School of Earth and Environmental Sciences
At the School of Earth and Environmental Sciences we are leaders in our field, nationally and internationally. We ensure that our graduates have real world skills to tackle current and future global challenges. Our students have access to rare specialist equipment and techniques, and opportunities to acquire practical and application-based learning through fieldwork. Our academic staff are committed to designing educational experiences that are engaging, challenging and relevant. Our degrees are taught by staff at the forefront of their fields of research, and this shines through in the quality of our graduates.
Evidence from an archaeological site in San Diego, California, has dramatically shaken up our understanding of when early humans arrived in North America.
Until recently, the oldest records of human sites in North America generally accepted by archaeologists were about 15,000 years old. But the fossils from the Cerutti Mastodon site (as the site is being referred to in recognition of San Diego Natural History Museum field palaeontologist Richard Cerutti who discovered the site and led the excavation), were found embedded in fine-grained sediments that had been deposited much earlier, during a period long before humans were thought to have arrived on the continent.
University of Wollongong archaeologist Professor Richard Fullagar joined the team studying the Cerutti Mastodon site in 2015, brought in for his expertise in impact and wear marks on stone tools.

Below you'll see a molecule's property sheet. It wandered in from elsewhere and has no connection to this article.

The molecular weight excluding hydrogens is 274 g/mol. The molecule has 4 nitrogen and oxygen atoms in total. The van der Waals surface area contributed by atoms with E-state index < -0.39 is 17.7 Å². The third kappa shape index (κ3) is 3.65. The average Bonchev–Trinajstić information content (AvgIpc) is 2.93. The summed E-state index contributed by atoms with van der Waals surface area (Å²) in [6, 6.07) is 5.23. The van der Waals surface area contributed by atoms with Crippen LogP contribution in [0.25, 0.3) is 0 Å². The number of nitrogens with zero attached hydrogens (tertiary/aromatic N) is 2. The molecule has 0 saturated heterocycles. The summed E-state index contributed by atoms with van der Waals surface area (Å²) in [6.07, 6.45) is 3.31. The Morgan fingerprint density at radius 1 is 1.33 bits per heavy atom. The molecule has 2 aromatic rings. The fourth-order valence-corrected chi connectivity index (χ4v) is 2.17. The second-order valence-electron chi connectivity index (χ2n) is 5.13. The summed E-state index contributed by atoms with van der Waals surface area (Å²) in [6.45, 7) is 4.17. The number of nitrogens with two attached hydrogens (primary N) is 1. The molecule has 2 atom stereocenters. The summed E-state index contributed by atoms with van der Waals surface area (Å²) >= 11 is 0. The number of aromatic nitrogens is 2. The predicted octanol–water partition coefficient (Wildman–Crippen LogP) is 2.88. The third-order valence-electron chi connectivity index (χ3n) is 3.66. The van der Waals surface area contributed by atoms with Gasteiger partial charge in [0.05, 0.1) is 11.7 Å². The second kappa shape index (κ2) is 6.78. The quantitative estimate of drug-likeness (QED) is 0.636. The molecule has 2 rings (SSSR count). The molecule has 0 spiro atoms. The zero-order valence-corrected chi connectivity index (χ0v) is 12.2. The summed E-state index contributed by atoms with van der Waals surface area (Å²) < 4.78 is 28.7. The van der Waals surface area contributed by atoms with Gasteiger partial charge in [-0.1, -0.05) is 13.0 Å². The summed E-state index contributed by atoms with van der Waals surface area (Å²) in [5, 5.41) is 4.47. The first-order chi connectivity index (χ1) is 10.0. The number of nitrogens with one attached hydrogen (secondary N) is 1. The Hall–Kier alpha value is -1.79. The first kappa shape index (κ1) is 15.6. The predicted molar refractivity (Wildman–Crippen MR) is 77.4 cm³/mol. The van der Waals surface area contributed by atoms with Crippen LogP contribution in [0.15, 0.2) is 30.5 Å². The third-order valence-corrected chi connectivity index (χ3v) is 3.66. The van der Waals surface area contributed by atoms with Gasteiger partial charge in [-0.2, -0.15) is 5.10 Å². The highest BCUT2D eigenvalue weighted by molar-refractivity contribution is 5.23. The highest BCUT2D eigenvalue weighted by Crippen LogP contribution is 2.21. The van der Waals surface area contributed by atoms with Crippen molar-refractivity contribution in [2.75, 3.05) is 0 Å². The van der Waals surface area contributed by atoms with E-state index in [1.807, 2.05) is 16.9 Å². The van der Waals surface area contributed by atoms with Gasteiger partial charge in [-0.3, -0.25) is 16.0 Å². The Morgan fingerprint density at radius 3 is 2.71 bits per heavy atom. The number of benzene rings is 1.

Gerald Nanson honoured for uncovering the secrets of Australia’s geological past
At the Autumn graduation celebrations, Professor Nanson was awarded the title Emeritus Professor in recognition of his contributions to Earth sciences research. Professor Nanson joined UOW as a lecturer in 1977.
He played a major role in shaping the research and teaching initiatives in the former Department of Geography, the subsequent School of Geosciences, and ultimately the School of Earth & Environmental Sciences. Read more....
Facial Deconstruction with Nick Rheinberger
In a world first, Nick Rheinberger is getting his head "deconstructed". Facial Anthropologist Susan Hayes normally takes ancient skulls and puts faces on them, but as a teaching aid, she's taking Nick's head and turning it into a digital skull. The first part of the project is a series of hi-resolution photos of Nick's completely still and level head. Take a look at this time lapse.
Top 100 most-discussed journal articles of 2016
Allen Nutman – ARTICLE #40 OF 100
Rapid emergence of life shown by discovery of 3,700-million-year-old microbial structures
Letter in Nature
Fossils discovered by Australian researchers in a remote area of Greenland provide evidence to support a theory of rapid development of early-stage life on Earth.
Gerrit Van Den Bergh – ARTICLE #60 OF 100
Homo floresiensis-like fossils from the early Middle Pleistocene of Flores
Letter in Nature
This paper was one of two studies published in Nature that dramatically increase our understanding of early humans and their 'hobbit' ancestors
The Mike Morwood Memorial Website
A dedicated website has been developed and will be used as a memorial to Mike and the legacy he has left. Visit Mike's memorial website.